The US seems anxious about not having ground-based missiles in close proximity to China, which could ultimately result into the deployment of such categories of nuclear warheads in Asia once the INF Treaty is scraped away.
The region of South Asia has steadily grown into a hotbed for nuclear dispute, owing to the ongoing territorial conflicts, historical animosities, cross-border terrorism, proxy warfare and growing nuclear arsenals, leading to the creation of a triad of nuclear power neighbours – India, China and Pakistan. Nevertheless, the New Delhi-Beijing nuclear relation has never been in imminent peril, unlike the Indo-Pak rivalry, which has been blemished with years of nuclear threats and counterthreats.
The signed $5.4 billion purchase of advanced ballistic missile defence technology between Prime Minister Modi and President Putin in October 2018, created additional anxiety, not only in Pakistan, which directly perceived it as a threat to its integrity and renewal of the two countries’ arms race, but also in the US, which cautioned India that sanctions may apply if the country acquires the Russian S-400 missiles. Earlier in September 2018, Washington also imposed sanctions on Beijing for purchasing Russian military jets and surface-to-air missiles, which additionally deteriorated the already strained Sino-American diplomatic and military ties.
In August 2017, Trump’s administration declared that countries which pursue transactions with Russia’s defence or intelligence sectors would be subject to punitive measures under its castigating Countering America’s Adversaries Through Sanctions Act (CAATSA).
What becomes clear from the abovementioned two examples is that the US ultimately targeted Moscow’s aim of expanding its influence and military footprint in the region, yet according to many security and defence specialists, such efforts could appear counterproductive. As per, Jonathan Marcus, BBC Defence & Diplomatic Correspondent, “sanctions may be a good way of registering US displeasure and causing Russia economic pain, but they may well not produce the desired outcome, a change in Russian policy”.
The potential pull-out of the US from the INF Treaty could further accelerate the rapidly changing balance of power in the South Asian region, and actually bring Russia closer to New Delhi and Beijing. EFSAS Commentary of 14-09-2018 drew attention to the landmark first ever ‘2+2’ summit between the US and India in New Delhi, aimed at forging diplomatic and strategic relations, facilitating the interoperability of the two countries and overcoming Beijing’s regional objectives. As the commentary concluded, the US threatening to impose sanctions on such a strategic partner and regional security provider like India, merely for having legacy linkages and strategic interests, would be an aberration as the threat of sanctions and strategic partnerships do not sit well with each other.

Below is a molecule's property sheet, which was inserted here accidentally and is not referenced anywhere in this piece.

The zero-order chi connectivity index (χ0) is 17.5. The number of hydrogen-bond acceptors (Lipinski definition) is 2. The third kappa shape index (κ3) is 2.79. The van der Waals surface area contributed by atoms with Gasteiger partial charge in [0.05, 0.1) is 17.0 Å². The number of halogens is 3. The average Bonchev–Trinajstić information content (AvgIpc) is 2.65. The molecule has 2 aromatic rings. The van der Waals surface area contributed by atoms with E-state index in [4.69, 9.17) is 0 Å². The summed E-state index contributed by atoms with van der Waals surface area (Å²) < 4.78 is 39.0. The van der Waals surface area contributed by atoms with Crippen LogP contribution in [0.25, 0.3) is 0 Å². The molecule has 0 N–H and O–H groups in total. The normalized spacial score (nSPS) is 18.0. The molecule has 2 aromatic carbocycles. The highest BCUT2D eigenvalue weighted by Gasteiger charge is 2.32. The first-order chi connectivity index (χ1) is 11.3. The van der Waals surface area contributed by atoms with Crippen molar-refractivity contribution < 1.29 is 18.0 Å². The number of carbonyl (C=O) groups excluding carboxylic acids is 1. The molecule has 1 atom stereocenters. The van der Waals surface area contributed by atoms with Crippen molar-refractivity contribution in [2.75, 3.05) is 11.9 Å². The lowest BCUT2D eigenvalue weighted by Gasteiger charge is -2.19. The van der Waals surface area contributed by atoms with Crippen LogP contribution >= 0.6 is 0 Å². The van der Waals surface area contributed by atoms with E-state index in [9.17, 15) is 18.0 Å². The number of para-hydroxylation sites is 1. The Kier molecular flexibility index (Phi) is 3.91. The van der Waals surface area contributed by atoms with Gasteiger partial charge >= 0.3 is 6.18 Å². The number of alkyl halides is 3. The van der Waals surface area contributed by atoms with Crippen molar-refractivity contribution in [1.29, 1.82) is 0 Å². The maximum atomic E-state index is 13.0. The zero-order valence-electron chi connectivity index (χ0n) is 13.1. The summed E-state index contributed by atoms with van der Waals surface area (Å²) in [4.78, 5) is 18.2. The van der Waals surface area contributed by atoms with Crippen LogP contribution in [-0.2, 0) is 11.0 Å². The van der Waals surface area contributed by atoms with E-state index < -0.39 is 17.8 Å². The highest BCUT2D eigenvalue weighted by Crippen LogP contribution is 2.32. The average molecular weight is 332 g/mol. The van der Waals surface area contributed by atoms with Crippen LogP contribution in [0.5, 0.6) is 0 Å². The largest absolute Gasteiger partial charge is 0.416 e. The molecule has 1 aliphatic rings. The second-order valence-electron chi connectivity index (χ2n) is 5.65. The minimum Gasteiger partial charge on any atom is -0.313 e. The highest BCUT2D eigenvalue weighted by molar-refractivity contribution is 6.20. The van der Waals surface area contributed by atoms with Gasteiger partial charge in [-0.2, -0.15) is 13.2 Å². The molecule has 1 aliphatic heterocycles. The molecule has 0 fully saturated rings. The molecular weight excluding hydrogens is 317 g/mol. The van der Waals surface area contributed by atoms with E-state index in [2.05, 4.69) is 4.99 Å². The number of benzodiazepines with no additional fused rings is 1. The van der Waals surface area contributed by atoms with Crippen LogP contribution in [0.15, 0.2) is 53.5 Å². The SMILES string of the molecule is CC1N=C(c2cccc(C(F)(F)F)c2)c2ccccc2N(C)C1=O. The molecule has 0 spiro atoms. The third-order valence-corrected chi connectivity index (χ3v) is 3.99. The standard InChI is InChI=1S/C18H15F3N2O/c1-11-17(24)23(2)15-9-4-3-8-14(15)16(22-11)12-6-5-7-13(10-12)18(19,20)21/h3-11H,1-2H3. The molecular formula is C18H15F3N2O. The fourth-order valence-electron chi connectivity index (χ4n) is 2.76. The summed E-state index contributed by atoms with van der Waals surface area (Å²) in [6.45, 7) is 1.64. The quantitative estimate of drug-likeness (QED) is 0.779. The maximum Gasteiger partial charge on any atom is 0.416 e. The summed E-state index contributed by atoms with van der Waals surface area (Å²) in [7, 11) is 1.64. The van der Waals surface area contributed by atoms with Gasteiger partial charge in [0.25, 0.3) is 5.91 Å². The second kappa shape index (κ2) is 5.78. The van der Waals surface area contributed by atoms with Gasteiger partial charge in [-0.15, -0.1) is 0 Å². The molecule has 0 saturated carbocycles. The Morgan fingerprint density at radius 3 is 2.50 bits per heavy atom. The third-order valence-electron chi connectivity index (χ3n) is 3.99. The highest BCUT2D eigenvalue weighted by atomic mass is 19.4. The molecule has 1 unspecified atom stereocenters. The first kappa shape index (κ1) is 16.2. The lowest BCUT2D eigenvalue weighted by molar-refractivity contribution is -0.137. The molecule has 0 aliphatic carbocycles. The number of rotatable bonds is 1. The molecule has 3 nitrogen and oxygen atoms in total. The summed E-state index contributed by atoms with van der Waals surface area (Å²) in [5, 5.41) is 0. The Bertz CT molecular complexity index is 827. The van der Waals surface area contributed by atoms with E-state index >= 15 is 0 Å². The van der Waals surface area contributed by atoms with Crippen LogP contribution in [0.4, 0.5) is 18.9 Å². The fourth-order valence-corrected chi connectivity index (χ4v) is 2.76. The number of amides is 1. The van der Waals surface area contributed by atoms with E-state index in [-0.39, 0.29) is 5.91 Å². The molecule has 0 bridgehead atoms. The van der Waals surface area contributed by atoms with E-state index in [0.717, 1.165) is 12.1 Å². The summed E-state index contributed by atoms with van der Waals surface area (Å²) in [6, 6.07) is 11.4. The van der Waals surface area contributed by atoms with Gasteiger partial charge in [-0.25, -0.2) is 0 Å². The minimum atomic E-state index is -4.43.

The world is already polarised vis-à-vis nuclear proliferation and history bears witness to the fact that, in essence, the major reason behind the possession of nuclear weapons is the desire for protection against the potential offensive of a rival country. Hence, a nuclear arsenal becomes a strategic instrument aimed at maintaining an atmosphere of peace and stability. Scrapping the 30-year old accord will eventually give Moscow and Washington additional outlets for developing more advanced nuclear arms systems and technology, which could be purchased by their allies; it will leave the two countries with deficient nuclear control measures and increase global and regional security risks.
It is of utmost importance that confidence building and safeguarding measures are adopted by both countries in order to decrease the chances of a nuclear confrontation which could affect other regions such as Europe and Asia. If any of the two sides, or both, believe that the other is not complying with the stipulations of the treaty, they should be authorised to inspect each other’s military installations in order to establish transparency and trust, as during the inception of the treaty. In addition to that, the INF Treaty must be extended in order to include other nuclear powers such as China, which were not at the forefront of the nuclear arms race three decades ago, but definitely are as of today.
European leaders play a substantial role in putting pressure on the US and Russia, and in resolving this dilemma, yet as Nathan Levine, US-China fellow at the Asia Society Policy Institute and an associate of Harvard's Belfer Center for Science and International Affairs, asserts, one should not be fooled: "…The real game to watch is being played in Asia”.